In Wisconsin, fall is the season for hunting. And the two go together like Cheeseheads and the Green Bay Packers. Take care and stay safe this hunting season.

Hunting is not for everyone. But those who take part are dedicated to the sport. It’s tradition. Hunters plan and prepare for months before the season opener. Scouting out the best spots. Constructing hunting blinds. And airing out clothing to remove all human scent.

Surprisingly, even though the sport of hunting uses equipment designed for deadly force, it’s relatively safe when it’s done right.

Thanks to today’s hunter safety courses, people are 130 times more likely to be injured while playing football than bow hunting.

Whether you or your loved one hunt with a bow or bullets, here are a few preventative tips to keep you moving during hunting season and all year long.

Prepare for a great hunting experience

1) Practice aggressive tick and mosquito protection.

Hunters are not the only ones on the prowl for a good meal. Ticks are abundant. And they carry a host of diseases that can slow you down for months after the hunt is over. Use a high-powered tick repellant to keep them at bay. Treat clothing, boots, and jackets with an insecticide. Permethrin is the gold standard to prevent deer ticks from crawling into your jacket and pants. If you have pets, the label offers special considerations. 

Not all hunting takes place in cold weather. If you hunt when mosquitos are hatching, a full-strength insect repellent will help keep pesky mosquitoes and West Nile Virus away.

2) Dress for warmth.

Warm muscles move better than cold muscles. Consider packing foot, hand, and body warmers to stay warm and toasty while sitting in deer stands.

Dress in layers to keep sweating to a minimum. There’s nothing worse than sweating and then sitting. It will chill you to the bone and makes you more susceptible to hypothermia.

3) Condition your body for the sport.

Whether you use a bow or use a rifle, you will enjoy your time in the stand or in the blind if your muscles are as ready for action as your hunting equipment.

Get your body in shape for hunting. Add conditioning exercises to your routine that strengthen and support your shoulders, hands, and wrists. Bowhunting, especially, stresses and strains the tendons, ligaments, and muscles in the arms and upper body as you pull back the string and release the arrow.

Without proper conditioning, hunters are susceptible to shoulder injuries, including tendonitis, bursitis, and rotator cuff tearsForearm injuries affecting the tendons that connect the forearm (radius and ulna) to the elbow are also common.

Overuse injuries limit your movement and affect your aim.

If you hunting with a party during gun deer season, up your walking game. A few weeks before the season, start walking longer distances each day, so your body is ready for long treks through the woods.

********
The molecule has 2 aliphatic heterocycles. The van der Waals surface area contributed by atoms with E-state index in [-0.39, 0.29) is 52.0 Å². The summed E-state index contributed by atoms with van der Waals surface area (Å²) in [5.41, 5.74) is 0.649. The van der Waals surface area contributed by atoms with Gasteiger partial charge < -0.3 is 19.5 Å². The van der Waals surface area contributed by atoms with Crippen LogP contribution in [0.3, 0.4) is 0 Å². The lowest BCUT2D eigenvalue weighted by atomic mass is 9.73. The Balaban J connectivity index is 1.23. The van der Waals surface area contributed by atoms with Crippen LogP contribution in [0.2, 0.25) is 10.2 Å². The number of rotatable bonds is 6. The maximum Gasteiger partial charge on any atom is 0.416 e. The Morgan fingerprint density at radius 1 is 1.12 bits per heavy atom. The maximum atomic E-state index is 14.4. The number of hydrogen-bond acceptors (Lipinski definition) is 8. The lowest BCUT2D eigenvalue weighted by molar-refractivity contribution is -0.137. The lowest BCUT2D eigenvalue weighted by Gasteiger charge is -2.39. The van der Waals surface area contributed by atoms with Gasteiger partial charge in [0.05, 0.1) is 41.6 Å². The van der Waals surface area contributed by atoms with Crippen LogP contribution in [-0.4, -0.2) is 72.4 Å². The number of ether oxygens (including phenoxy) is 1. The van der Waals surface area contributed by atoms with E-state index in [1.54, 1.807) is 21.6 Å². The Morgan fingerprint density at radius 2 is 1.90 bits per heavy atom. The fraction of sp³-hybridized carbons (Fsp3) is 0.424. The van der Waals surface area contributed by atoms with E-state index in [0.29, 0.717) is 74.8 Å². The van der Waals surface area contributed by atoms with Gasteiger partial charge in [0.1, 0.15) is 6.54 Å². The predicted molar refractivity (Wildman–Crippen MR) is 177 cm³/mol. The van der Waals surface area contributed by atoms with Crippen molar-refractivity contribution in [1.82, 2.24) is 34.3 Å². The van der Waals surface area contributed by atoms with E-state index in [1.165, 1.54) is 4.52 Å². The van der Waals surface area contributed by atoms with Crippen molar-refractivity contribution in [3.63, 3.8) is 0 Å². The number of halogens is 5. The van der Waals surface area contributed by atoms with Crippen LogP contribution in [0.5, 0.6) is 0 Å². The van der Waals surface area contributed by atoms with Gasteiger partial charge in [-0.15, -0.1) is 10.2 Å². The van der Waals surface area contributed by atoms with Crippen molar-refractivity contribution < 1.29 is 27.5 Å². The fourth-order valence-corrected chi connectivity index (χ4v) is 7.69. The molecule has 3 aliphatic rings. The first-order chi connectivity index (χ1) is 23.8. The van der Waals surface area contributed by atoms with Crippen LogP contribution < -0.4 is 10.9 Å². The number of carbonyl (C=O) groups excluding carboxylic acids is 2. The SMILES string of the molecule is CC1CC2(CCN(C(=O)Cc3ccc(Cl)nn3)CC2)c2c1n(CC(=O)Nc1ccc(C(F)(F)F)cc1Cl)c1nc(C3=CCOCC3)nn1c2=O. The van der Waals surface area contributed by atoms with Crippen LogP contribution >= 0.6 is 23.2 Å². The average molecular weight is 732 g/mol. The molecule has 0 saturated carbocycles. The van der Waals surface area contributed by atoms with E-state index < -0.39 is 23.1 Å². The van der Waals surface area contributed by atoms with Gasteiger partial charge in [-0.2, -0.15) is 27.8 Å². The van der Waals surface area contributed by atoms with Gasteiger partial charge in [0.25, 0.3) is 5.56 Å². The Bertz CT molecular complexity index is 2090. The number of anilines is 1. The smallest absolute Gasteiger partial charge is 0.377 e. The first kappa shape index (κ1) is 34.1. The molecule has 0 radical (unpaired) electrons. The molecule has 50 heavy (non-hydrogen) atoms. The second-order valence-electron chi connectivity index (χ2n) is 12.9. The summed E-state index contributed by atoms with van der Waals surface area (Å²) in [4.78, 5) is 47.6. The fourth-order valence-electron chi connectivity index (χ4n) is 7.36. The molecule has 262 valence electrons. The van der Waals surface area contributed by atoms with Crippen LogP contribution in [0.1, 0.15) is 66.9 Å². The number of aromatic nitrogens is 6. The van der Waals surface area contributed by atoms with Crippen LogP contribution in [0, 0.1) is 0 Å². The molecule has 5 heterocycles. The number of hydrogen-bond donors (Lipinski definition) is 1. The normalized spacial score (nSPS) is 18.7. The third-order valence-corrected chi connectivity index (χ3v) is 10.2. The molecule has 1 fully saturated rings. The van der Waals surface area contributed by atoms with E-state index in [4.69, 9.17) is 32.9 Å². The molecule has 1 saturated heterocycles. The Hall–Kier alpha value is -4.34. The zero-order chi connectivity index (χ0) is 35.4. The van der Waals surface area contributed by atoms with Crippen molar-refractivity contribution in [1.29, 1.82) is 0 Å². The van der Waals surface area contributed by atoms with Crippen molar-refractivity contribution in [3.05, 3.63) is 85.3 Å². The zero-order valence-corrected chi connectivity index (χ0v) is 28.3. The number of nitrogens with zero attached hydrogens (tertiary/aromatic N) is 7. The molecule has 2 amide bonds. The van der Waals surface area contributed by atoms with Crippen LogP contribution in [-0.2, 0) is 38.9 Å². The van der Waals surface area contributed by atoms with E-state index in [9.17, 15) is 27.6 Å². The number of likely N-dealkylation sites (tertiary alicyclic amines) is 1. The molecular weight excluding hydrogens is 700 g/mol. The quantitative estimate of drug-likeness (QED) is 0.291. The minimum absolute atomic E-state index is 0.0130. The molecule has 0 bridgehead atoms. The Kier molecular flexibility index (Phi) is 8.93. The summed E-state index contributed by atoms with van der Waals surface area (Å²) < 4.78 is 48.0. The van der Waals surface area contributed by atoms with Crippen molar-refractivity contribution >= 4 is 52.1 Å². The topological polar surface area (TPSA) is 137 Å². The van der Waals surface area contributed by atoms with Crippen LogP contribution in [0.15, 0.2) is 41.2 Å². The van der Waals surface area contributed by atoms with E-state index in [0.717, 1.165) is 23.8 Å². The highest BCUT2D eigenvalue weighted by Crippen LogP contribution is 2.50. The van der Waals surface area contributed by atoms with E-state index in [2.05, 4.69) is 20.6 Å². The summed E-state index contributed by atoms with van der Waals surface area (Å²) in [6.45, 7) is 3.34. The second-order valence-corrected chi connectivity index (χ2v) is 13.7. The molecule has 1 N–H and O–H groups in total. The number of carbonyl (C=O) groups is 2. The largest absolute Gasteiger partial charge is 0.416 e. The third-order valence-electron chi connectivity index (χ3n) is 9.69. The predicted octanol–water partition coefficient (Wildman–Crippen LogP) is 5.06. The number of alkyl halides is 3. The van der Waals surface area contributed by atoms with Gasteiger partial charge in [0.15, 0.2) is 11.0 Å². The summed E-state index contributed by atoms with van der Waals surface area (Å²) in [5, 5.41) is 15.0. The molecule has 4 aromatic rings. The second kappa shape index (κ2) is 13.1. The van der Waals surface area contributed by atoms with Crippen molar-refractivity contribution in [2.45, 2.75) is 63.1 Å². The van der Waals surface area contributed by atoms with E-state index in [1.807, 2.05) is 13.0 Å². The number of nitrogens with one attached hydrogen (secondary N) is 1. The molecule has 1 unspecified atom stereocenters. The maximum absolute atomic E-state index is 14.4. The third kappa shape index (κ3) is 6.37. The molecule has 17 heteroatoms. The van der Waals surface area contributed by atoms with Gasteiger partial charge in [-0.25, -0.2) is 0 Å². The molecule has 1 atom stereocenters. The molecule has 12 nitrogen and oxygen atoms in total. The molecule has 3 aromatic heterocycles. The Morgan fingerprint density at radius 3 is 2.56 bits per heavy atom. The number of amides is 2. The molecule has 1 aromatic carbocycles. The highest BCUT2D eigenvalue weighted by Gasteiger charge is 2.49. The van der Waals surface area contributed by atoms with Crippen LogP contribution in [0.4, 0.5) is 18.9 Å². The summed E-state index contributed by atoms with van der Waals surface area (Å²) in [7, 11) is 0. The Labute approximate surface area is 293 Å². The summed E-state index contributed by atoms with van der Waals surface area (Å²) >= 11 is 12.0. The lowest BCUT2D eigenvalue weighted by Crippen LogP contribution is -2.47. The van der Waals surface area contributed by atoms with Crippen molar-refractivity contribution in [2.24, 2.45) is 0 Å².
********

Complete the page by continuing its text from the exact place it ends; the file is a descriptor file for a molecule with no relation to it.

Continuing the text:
4) Check your tree stand and safety harness. 

According to a 2015 article by the Wisconsin Department of Natural Resources, a lifelong gun and bow hunter in Wisconsin has a 1 in 20 chance of sustaining an injury that requires medical attention due to falling out of a tree stand.

If you use a stand, make sure it is in perfect working order, and know how to use it before you head for the woods.

Injuries from malfunctioning tree stands are a frequent cause of severe orthopedic injuries during hunting season.

5) Share your location.

Share your hunting plan and agree to check in at a prearranged time. Where will you be? How long do you expect to be in the woods? What is the best way to find you?

Invite several people to track your location using apps on your smartphone. Test-drive this application to make sure it works when your phone is in silent mode.

These simple safety precautions can be lifesavers.

Prepare for a great hunting experience

6) Sit or stand with proper posture. 

Remember to stand up and move around occasionally to prevent back pain.

7) Take your shot with proper form. 

One movement with bad form, a shot of adrenaline, and the added weight of a bow or gun, is a perfect recipe for a back injury, especially if your core muscles don’t provide strong support to your spine.

8) Wear gloves while dressing out your game, especially deer. 

Animals can carry disease. Protect yourself. You may also want to test your deer for Chronic Wasting Disease (CWD).

9) Always practice hunter safety.

  • Wear blaze orange.
  • Use the safety feature on your weapon.
  • Never point your weapon in the direction of a person.
  • Never hunt while under the influence of drugs or alcohol.
  • Never hunt after dusk, and . . .

Always, always, always be sure of your target; if there is any doubt, don’t shoot.

Bone & Joint wishes you a safe, enjoyable, and fruitful season.